[0067] For expression in insect cells, the open reading frame of CsPT1 was cloned into pENTR/D-TOPO (Invitrogen), recombined into pDEST10 (Invitrogen) and transformed into E. coli DH10Bac (Invitrogen). All cloning procedures were verified by sequencing. Bacmid DNA was isolated and transfected into Sf9 insect cells to generate recombinant baculovirus. The primary viral stock was amplified four times to produce a titer viral stock (P4) that was used to infect Sf9 insect cell cultures for protein expression. Expression cultures were grown in SF-900 II SFM medium (Invitrogen), either as adherent cultures (15 ml) in T-75 flasks or as suspension cultures (200 ml) in 500 ml spinner flasks. Expression cultures (1.5×106 cells/ml) were infected with P4 viral stock at a multiplicity of infection of 5 and grown for 72 h at 28° C. before harvesting. Insect cell microsomes were isolated by centrifuging the cells at 500 rpm for 10 min at 4° C., decanting the supernatant and then washing the pellet twice with PBS buffer. The pellets were washed twice with buffer A (50 mM HEPES pH 7.5, 0.5 mM EDTA, 0.1 mM DTT and 10% glycerol) and then resuspended in buffer A. The cell suspension was sonicated for 1 min to lyse the cells. The lysed cells were centrifuged at 10,000 rpm for 20 min at 4° C. and 14,000 rpm for 30 min at 4° C. to remove cell debris. The microsomes were collected by centrifugation at 100,000×g for 90 min at 4° C. The microsomal pellet was resuspended in 200 μl storage buffer (50 mM HEPES pH 7.5, 1 mM DTT and 10% glycerol) and stored at −20° C.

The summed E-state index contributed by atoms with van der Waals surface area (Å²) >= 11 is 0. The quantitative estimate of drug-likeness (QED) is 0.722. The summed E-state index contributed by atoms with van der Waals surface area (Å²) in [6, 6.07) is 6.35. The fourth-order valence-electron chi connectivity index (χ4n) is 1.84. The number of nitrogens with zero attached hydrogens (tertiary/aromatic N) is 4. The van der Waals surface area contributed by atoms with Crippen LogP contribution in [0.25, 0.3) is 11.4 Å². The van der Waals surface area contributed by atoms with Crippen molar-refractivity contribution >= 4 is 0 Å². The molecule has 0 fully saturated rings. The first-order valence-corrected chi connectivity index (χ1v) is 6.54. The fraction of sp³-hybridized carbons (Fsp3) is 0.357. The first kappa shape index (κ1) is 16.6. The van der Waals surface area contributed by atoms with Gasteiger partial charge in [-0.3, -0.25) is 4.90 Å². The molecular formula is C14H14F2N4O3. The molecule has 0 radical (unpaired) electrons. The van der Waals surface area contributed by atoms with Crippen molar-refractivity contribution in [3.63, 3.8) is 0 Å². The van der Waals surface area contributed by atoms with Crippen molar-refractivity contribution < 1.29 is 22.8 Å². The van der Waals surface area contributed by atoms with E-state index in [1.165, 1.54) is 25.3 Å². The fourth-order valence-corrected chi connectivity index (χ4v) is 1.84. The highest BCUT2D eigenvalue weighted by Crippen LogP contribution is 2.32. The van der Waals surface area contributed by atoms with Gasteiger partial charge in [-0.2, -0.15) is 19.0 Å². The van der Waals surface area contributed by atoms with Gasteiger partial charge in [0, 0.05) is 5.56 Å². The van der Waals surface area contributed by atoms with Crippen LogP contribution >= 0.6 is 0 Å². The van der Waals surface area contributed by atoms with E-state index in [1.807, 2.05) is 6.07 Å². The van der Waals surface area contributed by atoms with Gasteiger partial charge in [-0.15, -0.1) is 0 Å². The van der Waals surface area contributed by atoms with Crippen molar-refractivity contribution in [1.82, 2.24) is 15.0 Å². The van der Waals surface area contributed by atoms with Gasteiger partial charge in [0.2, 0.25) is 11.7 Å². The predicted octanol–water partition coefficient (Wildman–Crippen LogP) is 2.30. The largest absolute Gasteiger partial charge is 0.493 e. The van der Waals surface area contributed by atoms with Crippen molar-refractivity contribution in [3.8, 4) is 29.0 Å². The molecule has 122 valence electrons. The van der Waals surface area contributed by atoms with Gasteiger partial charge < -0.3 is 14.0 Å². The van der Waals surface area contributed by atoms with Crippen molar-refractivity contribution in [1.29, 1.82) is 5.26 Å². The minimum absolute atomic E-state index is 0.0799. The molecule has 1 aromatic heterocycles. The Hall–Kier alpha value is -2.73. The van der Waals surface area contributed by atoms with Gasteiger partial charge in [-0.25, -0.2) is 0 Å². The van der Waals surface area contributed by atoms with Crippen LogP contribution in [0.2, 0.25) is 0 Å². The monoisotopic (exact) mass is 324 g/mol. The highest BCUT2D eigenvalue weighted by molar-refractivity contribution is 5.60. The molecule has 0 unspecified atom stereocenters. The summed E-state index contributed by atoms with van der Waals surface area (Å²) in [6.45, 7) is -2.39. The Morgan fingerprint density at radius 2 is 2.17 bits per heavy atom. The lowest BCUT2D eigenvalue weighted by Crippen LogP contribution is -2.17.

[0068] For expression in yeast (Saccharomyces cerevisiae), the open reading frame CsPT1 was cloned into yeast expression vector pESC-TRP (Stratagene) at Spe1 (5′) and Cla1 (3′) sites. The sequence of resulting plasmid pESC-CsPT1 was used to transform S. cerevisiae INVSc1 (Invitrogen), which was selected by SD (lacking tryptophan) medium by the lithium acetate method. For the expression of recombinant protein, the transformed yeast was pre-cultured in 10 ml of SG (-tryptophan) medium (yeast nitrogen base without amino acids, yeast synthetic drop-out medium without tryptophan, 2% galactose) at 30° C. for overnight. The pre-cultured yeast suspension was inoculated into 200 ml of fresh medium (yeast nitrogen base without amino acids, yeast synthetic drop-out medium without tryptophan, 2% galactose) and grown for 48 h at 30° C. Yeast microsomes were isolated by centrifuging the cells at 3500 rpm for 5 min at 4° C., decanting the supernatant and then washing the pellet with wash buffer (20 mM Tris-HCl pH 7.5, 0.5 mM EDTA, 0.1 M KCl). The pellets were re-suspended in 20 mM Tris-HCl buffer (pH 7.5) containing 0.5 mM EDTA, 0.6 M sorbitol and 1 mM phenylmethylsulfonyl fluoride. The cell suspension was shaken with glass beads (0.5 mm) in mini bead beater to lyse the cells. The lysed cells were centrifuged at 10,000 rpm for 20 min at 4° C. and 14,000 rpm for 30 min at 4° C. to remove cell debris. The microsomes were collected by centrifugation at 100,000×g for 90 min at 4° C. The microsomal pellet was re-suspended in 50 μl storage buffer (20 mM Tris-HCl pH 7.5, 0.5 mM EDTA, 0.6 M sorbitol and 20% glycerol) and stored at −20° C.